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    Work and Pensions Secretary Iain Duncan Smith insists his plans to get Universal Credit set up by 2017 are “essentially” in place.

    Following on from the Chancellor's delivery of the Autumn Statement, Work and Pensions Secretary Iain Duncan Smith has announced that the Universal Credit programme may not be complete by 2017 as planned.

    It was only September when Iain Duncan Smith told the Commons that the 2017 plan remained in place.  He has now said some people receiving Employment Support Allowance may not be transferred in time.

    Labour's Rachel Reeves, shadow work and pensions secretary, said:

    “On the morning of the Autumn Statement this is yet another shambolic announcement from this out-of-touch Government. Iain Duncan Smith has today admitted what everyone has known for months – that Universal Credit is massively behind schedule. But just a couple of weeks ago he was telling Parliament the Government would 'roll out Universal Credit on the plan and programme already set out'.”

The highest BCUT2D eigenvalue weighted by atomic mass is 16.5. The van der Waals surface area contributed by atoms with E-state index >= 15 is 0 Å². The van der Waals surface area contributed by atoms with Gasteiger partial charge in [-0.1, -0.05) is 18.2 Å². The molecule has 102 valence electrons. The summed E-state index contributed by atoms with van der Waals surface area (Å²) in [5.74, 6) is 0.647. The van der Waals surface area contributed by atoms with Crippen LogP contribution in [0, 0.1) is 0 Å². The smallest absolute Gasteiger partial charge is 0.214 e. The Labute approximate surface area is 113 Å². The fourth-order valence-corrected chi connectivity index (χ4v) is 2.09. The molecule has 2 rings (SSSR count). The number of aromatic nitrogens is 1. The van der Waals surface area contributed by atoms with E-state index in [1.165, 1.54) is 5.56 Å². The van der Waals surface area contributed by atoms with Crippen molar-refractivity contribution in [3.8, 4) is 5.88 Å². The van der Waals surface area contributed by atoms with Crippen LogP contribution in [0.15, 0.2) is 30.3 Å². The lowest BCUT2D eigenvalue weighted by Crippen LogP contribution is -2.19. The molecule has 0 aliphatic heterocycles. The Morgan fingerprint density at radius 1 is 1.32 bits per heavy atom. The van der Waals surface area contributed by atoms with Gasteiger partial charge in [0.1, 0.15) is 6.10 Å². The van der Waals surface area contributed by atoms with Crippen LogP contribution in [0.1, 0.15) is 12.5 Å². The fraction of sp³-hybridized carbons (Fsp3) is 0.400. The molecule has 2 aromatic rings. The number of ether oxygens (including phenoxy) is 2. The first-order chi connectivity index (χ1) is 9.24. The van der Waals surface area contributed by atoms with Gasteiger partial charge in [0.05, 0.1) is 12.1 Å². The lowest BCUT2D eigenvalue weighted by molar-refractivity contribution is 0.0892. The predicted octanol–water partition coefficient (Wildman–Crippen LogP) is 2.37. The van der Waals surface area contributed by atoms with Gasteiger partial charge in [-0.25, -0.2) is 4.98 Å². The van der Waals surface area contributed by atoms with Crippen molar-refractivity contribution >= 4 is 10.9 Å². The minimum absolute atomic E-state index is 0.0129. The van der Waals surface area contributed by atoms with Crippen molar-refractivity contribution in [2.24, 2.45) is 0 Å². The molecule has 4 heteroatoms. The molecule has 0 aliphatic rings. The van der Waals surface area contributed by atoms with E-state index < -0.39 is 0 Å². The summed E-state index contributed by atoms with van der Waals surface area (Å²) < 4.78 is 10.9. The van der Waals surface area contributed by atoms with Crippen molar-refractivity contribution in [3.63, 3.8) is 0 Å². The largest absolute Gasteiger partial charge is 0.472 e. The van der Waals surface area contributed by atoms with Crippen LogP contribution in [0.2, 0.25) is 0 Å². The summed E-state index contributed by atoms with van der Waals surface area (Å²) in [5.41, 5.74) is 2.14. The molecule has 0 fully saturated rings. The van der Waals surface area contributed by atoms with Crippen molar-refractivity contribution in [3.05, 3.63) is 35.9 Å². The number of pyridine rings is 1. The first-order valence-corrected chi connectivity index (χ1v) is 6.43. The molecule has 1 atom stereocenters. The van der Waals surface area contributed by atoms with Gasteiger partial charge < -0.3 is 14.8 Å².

In an interview with the BBC, Mr Duncan Smith said the Department for Work and Pensions (DWP) “may take a little longer” as it was dealing with a vulnerable group and the official in charge of the project, Howard Shiplee, may want to take more time.

    A written statement from the Department of Work and Pensions said the “safe and smooth delivery” of the new system would “take precedence over meeting specific timings”.

    Mr Duncan Smith insists despite the possible late transfer of claimants the new benefit system will “essentially” be complete by 2017.

    Ministers will argue that these claimants are among those least able to work so least likely to lose out by not being part of Universal Credit.

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    December 06, 2013 by Laura Wightman Categories: Universal Credit

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